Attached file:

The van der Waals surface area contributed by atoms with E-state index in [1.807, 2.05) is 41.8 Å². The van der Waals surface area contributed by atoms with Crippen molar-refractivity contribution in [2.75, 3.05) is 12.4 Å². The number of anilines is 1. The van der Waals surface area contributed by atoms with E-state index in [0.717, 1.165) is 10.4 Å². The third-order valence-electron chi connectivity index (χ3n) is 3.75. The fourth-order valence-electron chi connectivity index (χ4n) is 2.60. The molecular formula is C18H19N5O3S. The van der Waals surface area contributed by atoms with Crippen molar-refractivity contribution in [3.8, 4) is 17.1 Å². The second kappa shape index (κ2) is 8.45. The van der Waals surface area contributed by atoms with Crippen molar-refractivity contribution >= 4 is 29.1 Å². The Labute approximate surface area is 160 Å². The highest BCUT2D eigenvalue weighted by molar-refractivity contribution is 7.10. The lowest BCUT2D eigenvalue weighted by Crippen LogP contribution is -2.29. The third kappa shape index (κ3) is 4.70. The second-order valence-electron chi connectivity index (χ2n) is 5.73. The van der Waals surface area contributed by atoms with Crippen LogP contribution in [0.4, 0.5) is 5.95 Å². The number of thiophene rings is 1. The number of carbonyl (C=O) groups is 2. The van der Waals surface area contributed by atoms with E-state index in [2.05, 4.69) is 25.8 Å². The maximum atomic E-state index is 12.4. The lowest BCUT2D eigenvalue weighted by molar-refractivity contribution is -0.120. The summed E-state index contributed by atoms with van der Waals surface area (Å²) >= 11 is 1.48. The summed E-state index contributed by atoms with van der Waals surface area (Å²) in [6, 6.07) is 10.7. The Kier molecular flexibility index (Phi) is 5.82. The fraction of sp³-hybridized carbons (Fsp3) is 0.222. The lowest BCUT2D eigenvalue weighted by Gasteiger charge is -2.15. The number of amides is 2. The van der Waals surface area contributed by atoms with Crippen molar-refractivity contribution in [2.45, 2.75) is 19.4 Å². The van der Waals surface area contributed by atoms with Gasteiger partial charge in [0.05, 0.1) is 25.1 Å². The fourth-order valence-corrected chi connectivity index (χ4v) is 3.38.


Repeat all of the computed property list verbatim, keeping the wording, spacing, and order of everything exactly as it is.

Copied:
The van der Waals surface area contributed by atoms with E-state index in [1.807, 2.05) is 41.8 Å². The van der Waals surface area contributed by atoms with Crippen molar-refractivity contribution in [2.75, 3.05) is 12.4 Å². The number of anilines is 1. The van der Waals surface area contributed by atoms with E-state index in [0.717, 1.165) is 10.4 Å². The third-order valence-electron chi connectivity index (χ3n) is 3.75. The fourth-order valence-electron chi connectivity index (χ4n) is 2.60. The molecular formula is C18H19N5O3S. The van der Waals surface area contributed by atoms with Crippen molar-refractivity contribution in [3.8, 4) is 17.1 Å². The second kappa shape index (κ2) is 8.45. The van der Waals surface area contributed by atoms with Crippen molar-refractivity contribution >= 4 is 29.1 Å². The Labute approximate surface area is 160 Å². The highest BCUT2D eigenvalue weighted by molar-refractivity contribution is 7.10. The lowest BCUT2D eigenvalue weighted by Crippen LogP contribution is -2.29. The third kappa shape index (κ3) is 4.70. The second-order valence-electron chi connectivity index (χ2n) is 5.73. The van der Waals surface area contributed by atoms with Crippen LogP contribution in [0.4, 0.5) is 5.95 Å². The number of thiophene rings is 1. The number of carbonyl (C=O) groups is 2. The van der Waals surface area contributed by atoms with E-state index in [2.05, 4.69) is 25.8 Å². The maximum atomic E-state index is 12.4. The lowest BCUT2D eigenvalue weighted by molar-refractivity contribution is -0.120. The summed E-state index contributed by atoms with van der Waals surface area (Å²) >= 11 is 1.48. The summed E-state index contributed by atoms with van der Waals surface area (Å²) in [6, 6.07) is 10.7. The Kier molecular flexibility index (Phi) is 5.82. The fraction of sp³-hybridized carbons (Fsp3) is 0.222. The lowest BCUT2D eigenvalue weighted by Gasteiger charge is -2.15. The number of amides is 2. The van der Waals surface area contributed by atoms with Crippen molar-refractivity contribution in [2.45, 2.75) is 19.4 Å². The van der Waals surface area contributed by atoms with Gasteiger partial charge in [0.05, 0.1) is 25.1 Å². The fourth-order valence-corrected chi connectivity index (χ4v) is 3.38.